Aerospace Employment – How to find Aerospace Employment

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Aerospace employment is the kind of work you will find in the aerospace industry and that encompasses a wide range of jobs.

The aerospace industry consists of companies manufacturing aircraft, air borne weapons, and spacecraft. Most of these companies are private firms who are given contracts by the U.S. government. In government, aerospace employment can mostly be found in the U.S. Air Force, the Department of Defense, the National Transportation and Safety Bureau (NTSB), the National Aeronautics and Space Administration (NASA), and in small quantities in other agencies.

The largest concentration of aerospace companies can be found in the state of California. Other major aerospace companies can also be found in the states of Connecticut, New York, Texas, and Washington. Workers employed in these companies come from a wide range of educational backgrounds and have different skill sets and exactly what types of workers are needed depends on the manufactured product or the line of business. For example an airline company mostly needs different types of workers from a rocket manufacturing firm.



The aerospace industry is rapidly developing and new technologies continuously need to be discovered and that is why around 25 percent of all aerospace workers are technical workers like aerospace engineers and scientists. They do all the tests and experiments necessary to develop new, more powerful, and more efficient aircraft or equipment, and also maintain the present. Most managerial and administrative positions in the aerospace industry are also held by engineers and scientists. Other technical workers in the aerospace industry include other types of engineers, astronomers, chemists, metallurgists, mathematicians, and physicists.

Most aerospace employment can be found in the manufacturing and assembly plants comprising around 37 percent of aerospace workers. Some of these jobs are unique in the aerospace industry while others can also be found in other industries including inspectors, sheet metal fabricators, production line machine operators, machinists, mechanics, painters, technicians, upholsterers, welders, and electricians. Aside from these the aerospace industry also employs all kinds of office workers and other non- technical workers.

The required education and training depends on the kind of job. For the highest level technical jobs, various types of science and engineering graduates are needed especially aeronautical engineers. Managerial and administrative positions are also often held by science and engineering graduates but can also be held by graduates of other courses, such as business course graduates. Lower level office and clerical positions are mostly held by business course graduates while for assembly line and manufacturing jobs a high school diploma plus some vocational training or extensive work experience are enough to qualify. In many aerospace companies on the job training is made available.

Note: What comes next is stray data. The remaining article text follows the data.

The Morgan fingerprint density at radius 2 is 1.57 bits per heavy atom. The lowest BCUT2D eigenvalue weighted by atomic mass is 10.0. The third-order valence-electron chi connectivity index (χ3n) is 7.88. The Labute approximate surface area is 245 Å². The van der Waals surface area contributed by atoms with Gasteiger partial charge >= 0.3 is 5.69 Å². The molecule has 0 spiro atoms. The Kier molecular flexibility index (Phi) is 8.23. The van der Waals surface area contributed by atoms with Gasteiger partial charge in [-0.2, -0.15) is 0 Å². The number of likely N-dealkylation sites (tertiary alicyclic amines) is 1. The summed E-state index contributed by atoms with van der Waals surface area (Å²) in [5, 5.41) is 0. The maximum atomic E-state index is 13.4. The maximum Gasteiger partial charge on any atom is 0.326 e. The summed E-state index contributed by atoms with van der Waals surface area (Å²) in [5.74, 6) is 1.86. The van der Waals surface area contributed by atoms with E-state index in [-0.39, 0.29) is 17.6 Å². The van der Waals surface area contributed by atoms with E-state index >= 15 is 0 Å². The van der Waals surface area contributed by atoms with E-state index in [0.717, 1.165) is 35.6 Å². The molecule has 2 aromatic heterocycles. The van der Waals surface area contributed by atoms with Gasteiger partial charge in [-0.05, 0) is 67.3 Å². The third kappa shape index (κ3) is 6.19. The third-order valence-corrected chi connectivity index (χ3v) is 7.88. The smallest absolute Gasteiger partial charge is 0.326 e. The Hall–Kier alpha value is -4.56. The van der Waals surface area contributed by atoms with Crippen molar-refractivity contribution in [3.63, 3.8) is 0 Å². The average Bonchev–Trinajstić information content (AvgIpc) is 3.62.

If you are looking for aerospace employment or part-time work, most companies implement internship or apprenticeship programs for the lower level jobs. You can apply directly to a company or through employment agencies. In some cases schools have agreements with companies to allow their students to have their internship in these companies. Other places to look are in newspaper ads, internet job boards, and local labor unions.

Work conditions vary according to the job. Usually factory manufacturing and assembly areas are kept clean, brightly lit, and well ventilated; there could also be some work that needs to be done outdoors. Work schedules are usually the regular 40 hour week with shifting. For scientists, engineers, managers, administrative, and office workers in the aerospace industry their work areas are usually just like any other office area.
Employment outlook is good but growth is expected to be at 8 percent until 2014 for all aerospace jobs which is slower than average for all occupations. Aerospace opportunities are mostly coming from growth and some from the need to replace retiring workers. Career advancement depends on educational attainment, experience and skill. An entry level production line worker could advance to become inspectors; a machinist can become the chief mechanic; mechanics and inspectors can advance to technicians; technicians go on to become engineers or supervisors so on and so forth. This means that it is advisable for workers to continue with courses that will help them advance in their careers.

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